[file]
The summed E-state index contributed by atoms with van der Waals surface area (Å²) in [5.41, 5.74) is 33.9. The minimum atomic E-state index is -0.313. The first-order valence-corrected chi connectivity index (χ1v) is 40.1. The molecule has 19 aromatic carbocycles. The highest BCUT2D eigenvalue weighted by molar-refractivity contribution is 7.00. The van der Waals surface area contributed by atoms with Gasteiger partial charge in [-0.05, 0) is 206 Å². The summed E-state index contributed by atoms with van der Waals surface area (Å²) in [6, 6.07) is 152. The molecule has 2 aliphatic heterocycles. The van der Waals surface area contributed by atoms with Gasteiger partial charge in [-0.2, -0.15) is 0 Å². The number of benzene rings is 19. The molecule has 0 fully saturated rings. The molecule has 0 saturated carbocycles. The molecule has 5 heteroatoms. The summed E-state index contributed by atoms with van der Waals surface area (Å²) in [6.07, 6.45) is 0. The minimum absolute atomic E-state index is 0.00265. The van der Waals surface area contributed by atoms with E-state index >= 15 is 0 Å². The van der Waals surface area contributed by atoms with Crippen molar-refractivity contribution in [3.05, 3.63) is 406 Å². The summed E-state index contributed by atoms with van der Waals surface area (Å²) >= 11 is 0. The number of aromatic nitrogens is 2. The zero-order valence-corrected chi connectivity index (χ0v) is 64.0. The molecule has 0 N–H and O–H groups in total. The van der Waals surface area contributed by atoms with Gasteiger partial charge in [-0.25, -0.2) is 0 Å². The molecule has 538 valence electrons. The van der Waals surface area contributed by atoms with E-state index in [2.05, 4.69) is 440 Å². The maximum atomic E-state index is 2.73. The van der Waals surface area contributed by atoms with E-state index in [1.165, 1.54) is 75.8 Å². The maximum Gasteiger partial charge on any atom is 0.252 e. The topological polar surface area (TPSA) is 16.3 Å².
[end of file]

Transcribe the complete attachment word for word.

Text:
The summed E-state index contributed by atoms with van der Waals surface area (Å²) in [5.41, 5.74) is 33.9. The minimum atomic E-state index is -0.313. The first-order valence-corrected chi connectivity index (χ1v) is 40.1. The molecule has 19 aromatic carbocycles. The highest BCUT2D eigenvalue weighted by molar-refractivity contribution is 7.00. The van der Waals surface area contributed by atoms with Gasteiger partial charge in [-0.05, 0) is 206 Å². The summed E-state index contributed by atoms with van der Waals surface area (Å²) in [6, 6.07) is 152. The molecule has 2 aliphatic heterocycles. The van der Waals surface area contributed by atoms with Gasteiger partial charge in [-0.2, -0.15) is 0 Å². The number of benzene rings is 19. The molecule has 0 fully saturated rings. The molecule has 0 saturated carbocycles. The molecule has 5 heteroatoms. The summed E-state index contributed by atoms with van der Waals surface area (Å²) in [6.07, 6.45) is 0. The minimum absolute atomic E-state index is 0.00265. The van der Waals surface area contributed by atoms with E-state index >= 15 is 0 Å². The van der Waals surface area contributed by atoms with Crippen molar-refractivity contribution in [3.05, 3.63) is 406 Å². The summed E-state index contributed by atoms with van der Waals surface area (Å²) >= 11 is 0. The number of aromatic nitrogens is 2. The zero-order valence-corrected chi connectivity index (χ0v) is 64.0. The molecule has 0 N–H and O–H groups in total. The van der Waals surface area contributed by atoms with Gasteiger partial charge in [-0.25, -0.2) is 0 Å². The molecule has 538 valence electrons. The van der Waals surface area contributed by atoms with E-state index in [2.05, 4.69) is 440 Å². The maximum atomic E-state index is 2.73. The van der Waals surface area contributed by atoms with E-state index in [1.165, 1.54) is 75.8 Å². The maximum Gasteiger partial charge on any atom is 0.252 e. The topological polar surface area (TPSA) is 16.3 Å².